Not any more. But perhaps it used to 30 years ago – men did battles, women did emotion well…that’s what I thought. I remember reading BattleAxe when it was still in draft and feeling utterly gobsmacked to learn afterwards that it was a female author. Similarly, I was thrilled to learn that Robin Hobb was a woman. Both of them inspired me to give writing fantasy a go. Over the last two decades that I’ve been focused on fantasy, gender has not been an issue for me – it’s not ever a consideration when buying a book in any genre. I’m far more intrigued by a cover, the blurb and its opening few pars than by the name on it
Q: So what’s next…more of the same?
I enjoy writing fantasy so that’s not going to stop unless I sense that I can’t maintain a freshness in my stories any longer. And writing historical fiction is a big personal buzz because each book’s research educates and enriches me and at the age I am now, I take great pleasure in learning new ‘stuff’, so that will continue. I would like to craft more crime but that will depend on publishers who would probably prefer me to knuckle down and just write crime exclusively for a while but that’s unlikely given my track record. While other genre writers dabble with crime, in the main I hope it’s fair to say that crime writers have a tendency to keep writing crime exclusively. I can’t commit wholly to one genre. I’ve been writing some children’s fantasy, which is fun – it feels as though it has no bounds and I’ve had a good time with the characters. I would love to write a thriller and also a big emotional romance. I have a dream to write a cookbook and an even bigger one to write a screenplay. I’d love to be part of a writing team that collaborates on a TV script. So my ambitions are broadening, which is healthy I believe, and I probably take this attitude because I would hate to get stale in one area and risk losing the joy of storytelling.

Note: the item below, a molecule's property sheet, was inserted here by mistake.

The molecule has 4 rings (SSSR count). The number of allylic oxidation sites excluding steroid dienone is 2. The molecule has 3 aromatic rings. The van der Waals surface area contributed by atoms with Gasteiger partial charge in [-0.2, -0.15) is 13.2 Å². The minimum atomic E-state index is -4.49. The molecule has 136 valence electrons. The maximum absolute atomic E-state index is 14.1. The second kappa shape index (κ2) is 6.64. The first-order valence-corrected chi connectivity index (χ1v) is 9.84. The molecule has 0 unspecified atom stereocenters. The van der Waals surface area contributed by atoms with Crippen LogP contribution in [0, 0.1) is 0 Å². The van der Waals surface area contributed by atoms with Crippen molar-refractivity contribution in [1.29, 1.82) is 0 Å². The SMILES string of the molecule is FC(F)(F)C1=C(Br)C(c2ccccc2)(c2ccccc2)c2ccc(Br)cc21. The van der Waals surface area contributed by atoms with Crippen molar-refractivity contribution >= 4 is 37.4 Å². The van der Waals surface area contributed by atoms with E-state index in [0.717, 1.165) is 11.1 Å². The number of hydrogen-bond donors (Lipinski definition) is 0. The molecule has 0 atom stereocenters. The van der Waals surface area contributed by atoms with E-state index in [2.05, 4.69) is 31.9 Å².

Blimey, there are so many eras I’d love to travel back in time to experience and so many people I would want to meet and as I thought about this it became so overwhelming with the freedom of choice you’ve given me that I couldn’t settle on one – do I meet Henry VIII? Do I drop in on Hitler’s Europe that I’ve been researching so much and try and understand that madness? Do I walk around 11th century Constantinople? Fun to eavesdrop the Romans, or meet Cleopatra! Do I go back further still in search of some answers to big questions? In the end I simplified it, brought it all closer to home, and as odd as it sounds I think I’d want to go back to my early childhood and be aware enough to pay more attention to it. I have a shocking memory at the best of times so to be able to relive – as a voyeur – some of the great times of childhood would be incredible and I think to spend time again with my granny, whom I was close to and who was a tremendous influence on my life, would be exquisitely special knowing what I know now. I’d quite like to appreciate my parents as much younger people too – in their thirties – full of life and energy, dressing up and going out dancing, drinking, playing, entertaining. We can often forget our seniors were once young, crazy and dreamy. Although we didn’t have much money I had a busy, fun filled and happy childhood and so I’m not surprised that I find myself thinking it would be a grand romp to revisit it but as an omnipotent observer rather than a participant.
A copy of Royal Exile, book one of the Valisar series could be yours, dear reader, by sharing the following:
If you could be a character in any book, who would you be and why?
Follow Fiona on Facebook – I have two pages….and you are welcome to join me at either, or both: Fiona McIntosh or at Fiona McIntosh Fans Group.